Monthly Archives: April 2013

Difference in public and private sector pricing of clinical services

A recent query on why the difference in public and private sector pricing I received that I solicited feedback from friends and colleagues. Decided to post some of the comments here with my perspectives embedded in [—]. Will be grateful for comments on this very important and interesting issue. ======= “In a recent consultation, I needed a brain […]

Sick Leave and Free Train Rides

It has been an interesting week of ‘radical’ policy changes. First, the Civil Service decision to permit public servants up to 2 non-consecutive days of sick leave without the need for medical certification was picked up by the media (Civil servants can call in sick without MC for 2 days- Today, April 13, 2013). Then […]

Misunderstanding European Healthcare Once Again

It is hard to be European. Despite substantial changes in healthcare financing in Europe over the last 2 decades with a shift towards larger use of cost sharing, many in Singapore still believe that European healthcare is ‘free’. The latest is a remark attributed to a minister by Channel News Asia: “… said the government […]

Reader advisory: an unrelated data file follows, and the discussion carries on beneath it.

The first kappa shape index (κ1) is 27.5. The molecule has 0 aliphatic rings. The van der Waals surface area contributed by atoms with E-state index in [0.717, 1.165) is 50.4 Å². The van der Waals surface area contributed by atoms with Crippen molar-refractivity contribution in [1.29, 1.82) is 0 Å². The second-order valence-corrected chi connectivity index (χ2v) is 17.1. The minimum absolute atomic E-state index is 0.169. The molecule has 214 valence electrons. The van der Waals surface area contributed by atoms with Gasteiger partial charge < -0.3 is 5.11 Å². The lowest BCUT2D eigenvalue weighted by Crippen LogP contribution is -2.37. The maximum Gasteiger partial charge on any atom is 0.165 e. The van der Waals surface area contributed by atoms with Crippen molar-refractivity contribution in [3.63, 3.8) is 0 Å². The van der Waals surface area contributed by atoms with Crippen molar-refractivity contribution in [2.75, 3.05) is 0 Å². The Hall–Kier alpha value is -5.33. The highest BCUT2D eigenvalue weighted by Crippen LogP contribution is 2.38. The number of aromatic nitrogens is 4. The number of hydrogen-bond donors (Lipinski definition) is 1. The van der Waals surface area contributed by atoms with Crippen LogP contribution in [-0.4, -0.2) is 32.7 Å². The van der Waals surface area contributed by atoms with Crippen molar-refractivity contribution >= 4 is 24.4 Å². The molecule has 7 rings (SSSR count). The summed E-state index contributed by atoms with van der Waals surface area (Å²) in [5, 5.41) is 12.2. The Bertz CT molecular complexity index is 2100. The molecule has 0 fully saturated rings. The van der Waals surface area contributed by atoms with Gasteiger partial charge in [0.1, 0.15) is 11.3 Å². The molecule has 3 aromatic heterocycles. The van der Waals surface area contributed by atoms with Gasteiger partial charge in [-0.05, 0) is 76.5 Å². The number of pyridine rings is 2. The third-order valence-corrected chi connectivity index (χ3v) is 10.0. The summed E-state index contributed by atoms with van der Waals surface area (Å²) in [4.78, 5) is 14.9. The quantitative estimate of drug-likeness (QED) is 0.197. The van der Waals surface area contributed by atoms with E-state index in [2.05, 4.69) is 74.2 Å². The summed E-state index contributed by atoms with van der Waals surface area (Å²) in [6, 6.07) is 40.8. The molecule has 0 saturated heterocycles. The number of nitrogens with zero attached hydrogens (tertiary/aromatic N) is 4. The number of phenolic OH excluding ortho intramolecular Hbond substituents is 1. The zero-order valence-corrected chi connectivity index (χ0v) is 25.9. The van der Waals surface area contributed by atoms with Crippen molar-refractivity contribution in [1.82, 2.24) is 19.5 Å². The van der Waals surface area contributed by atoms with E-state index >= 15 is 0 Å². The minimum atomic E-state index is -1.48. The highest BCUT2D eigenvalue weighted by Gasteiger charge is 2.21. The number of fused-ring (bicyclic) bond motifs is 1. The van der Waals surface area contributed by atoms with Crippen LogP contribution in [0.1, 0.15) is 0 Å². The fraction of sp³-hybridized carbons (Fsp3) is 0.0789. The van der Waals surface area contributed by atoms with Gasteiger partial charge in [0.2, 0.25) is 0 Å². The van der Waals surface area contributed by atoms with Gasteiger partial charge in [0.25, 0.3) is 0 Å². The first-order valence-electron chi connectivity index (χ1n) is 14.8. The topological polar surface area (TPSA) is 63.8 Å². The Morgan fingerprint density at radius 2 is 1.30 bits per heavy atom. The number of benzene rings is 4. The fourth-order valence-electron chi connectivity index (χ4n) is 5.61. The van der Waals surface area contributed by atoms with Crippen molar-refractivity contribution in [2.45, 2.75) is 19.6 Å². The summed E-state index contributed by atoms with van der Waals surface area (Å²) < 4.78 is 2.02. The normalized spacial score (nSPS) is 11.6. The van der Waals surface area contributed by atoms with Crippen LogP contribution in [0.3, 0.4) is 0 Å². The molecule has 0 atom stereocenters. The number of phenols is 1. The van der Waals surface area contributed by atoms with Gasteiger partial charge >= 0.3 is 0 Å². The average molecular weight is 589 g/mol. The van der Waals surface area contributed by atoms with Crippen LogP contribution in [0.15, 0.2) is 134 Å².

Re-Publishing and Citation for Non-Commercial Purposes

Dear readers, Thank you for your support over the last 3-odd months since the blog was created. This has been a labor of love and part of an overall effort to offer perspectives on healthcare and health policy issues. I feel rather strongly health policy discussions have been unncessarily confined to the ‘elite’ and ‘experts’ […]

Policy Reform: The Fears of Change

The optimism of the ‘new normal’ appears to have given way to a growing frustration with the pace and even the sincerity of reform. But change is difficult; three fears have to be confronted and overcome. **** Change is hard. Ask any smoker, ask any dieter. We want to change, we make public commitments, and […]

Reward docs for keeping people healthy

I was very taken by Philip’s interview with Susan Long in the Straits Times now almost two weeks’ ago (Pity it is behind a pay wall). Here was a man and his institution trying to do everything right from national and public health perspectives, but really swimming against the tide. The ideas and initiatives are […]

New PAP or Party returning to roots?- Relevance to healthcare Interesting and balanced analysis by Amir Hussain in ‘Today’ on whether the PAP is truly transforming. Guess it all boils down to the balance- How to be popular enough to remain in power. I am not sure that the PAP has not misunderstood the people though. My sensing is that people do NOT want […]

Mitigating the capacity crunch- Whither the private sector?

The incongruence between demand and supply in the public sector is widening, but tapping on the private sector does not seem to be a policy option that is first, or even, second-in-mind. There is still a strongly entrenched view that doctors, once out of the public sector, do not and cannot contribute to the public […]